What history can teach us about beauty, goodness and truth
What can we learn from the role of beauty in the historic church? How might the ancient relationship between beauty, goodness and truth speak to us today? The Make Good lectures present a special event with writer and philanthropist Roberta Green Ahmanson in conversation with artist and Morphē Arts co-founder, Alastair Gordon.
Roberta Green Ahmanson’s public activities are focused on deepening awareness and understanding of the role of religion in public life, the importance of knowing history to understand the present, and the vital role the arts play in shaping human experience.
Since 1986, Ahmanson has worked with her husband, Howard, in shaping the granting priorities of his private philanthropy, Fieldstead and Company. The Ahmansons’ granting has focused on relief and development work both in the United States and around the world; religious liberty issues also in the United States and abroad; and cultural issues ranging from the arts to education and politics. The Ahmansons’ long-term local granting interests include supporting the Pacific Symphony for over 20 years and the Orange County Rescue Mission for over 30 years.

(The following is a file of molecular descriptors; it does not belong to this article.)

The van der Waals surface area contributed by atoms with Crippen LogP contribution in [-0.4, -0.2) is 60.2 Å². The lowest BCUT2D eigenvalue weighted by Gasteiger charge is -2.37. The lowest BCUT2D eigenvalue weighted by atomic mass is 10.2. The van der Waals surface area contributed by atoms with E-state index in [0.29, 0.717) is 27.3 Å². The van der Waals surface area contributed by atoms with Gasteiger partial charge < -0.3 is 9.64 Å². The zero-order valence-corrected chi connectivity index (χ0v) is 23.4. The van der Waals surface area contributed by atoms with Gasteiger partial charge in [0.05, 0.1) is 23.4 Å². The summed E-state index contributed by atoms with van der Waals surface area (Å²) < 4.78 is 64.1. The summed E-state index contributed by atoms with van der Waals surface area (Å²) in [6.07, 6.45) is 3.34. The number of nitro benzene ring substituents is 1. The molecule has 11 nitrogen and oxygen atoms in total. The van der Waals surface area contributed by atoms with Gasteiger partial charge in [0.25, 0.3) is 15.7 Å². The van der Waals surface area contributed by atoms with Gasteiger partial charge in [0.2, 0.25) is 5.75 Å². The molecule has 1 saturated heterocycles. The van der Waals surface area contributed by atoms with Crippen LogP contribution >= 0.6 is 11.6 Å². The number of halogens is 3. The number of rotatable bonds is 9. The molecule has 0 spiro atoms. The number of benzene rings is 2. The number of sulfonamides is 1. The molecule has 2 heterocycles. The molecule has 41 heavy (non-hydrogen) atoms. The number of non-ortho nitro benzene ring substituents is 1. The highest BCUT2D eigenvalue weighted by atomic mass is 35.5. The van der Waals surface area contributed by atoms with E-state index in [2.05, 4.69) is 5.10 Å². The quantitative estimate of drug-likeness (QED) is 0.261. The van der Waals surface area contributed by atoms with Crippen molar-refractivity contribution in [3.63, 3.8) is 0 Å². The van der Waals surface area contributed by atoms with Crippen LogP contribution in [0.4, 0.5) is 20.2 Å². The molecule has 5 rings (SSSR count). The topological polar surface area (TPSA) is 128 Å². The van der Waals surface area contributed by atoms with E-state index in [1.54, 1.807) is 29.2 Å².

The Ahmansons have sponsored a number of art exhibitions in the United States and Great Britain including Caravaggio: The Final Years and Sacred Made Real, both at the National Gallery in London. As the chair of the former Museum of Biblical Art in New York City, Ahmanson led the drive to secure Renaissance masterpieces from the cathedral in Florence, Italy, featured in the noted exhibition Sculpture in the Age of Donatello.
One of the Ahmansons’ largest current projects is the Visual Commentary on Scripture. Roberta is the current chair of WaterTable, a non-profit entity which aims to promote artistic flourishing in Los Angeles. She also chairs the board of Bridge Projects, Inc., a for-profit exhibition space also in Los Angeles.
In addition to these efforts, Ahmanson lectures throughout the United States, and is the co-author with Paul Marshall and Lela Gilbert of Islam at the Crossroads, 2002, and a contributor and co-editor with Marshall and Gilbert of Blind Spot: When Journalists Don’t Get Religion.
Recording of a lecture by artist Makoto Fujimura followed by a conversation with Alastair Gordon
Lecture and discussion by Dr Jorella Andrews and James K.A Smith. How does an embodied vision of the new creation cultivate our imagination in these times?
An applied conversation exploring embodied imagination, sensibility and the process of making.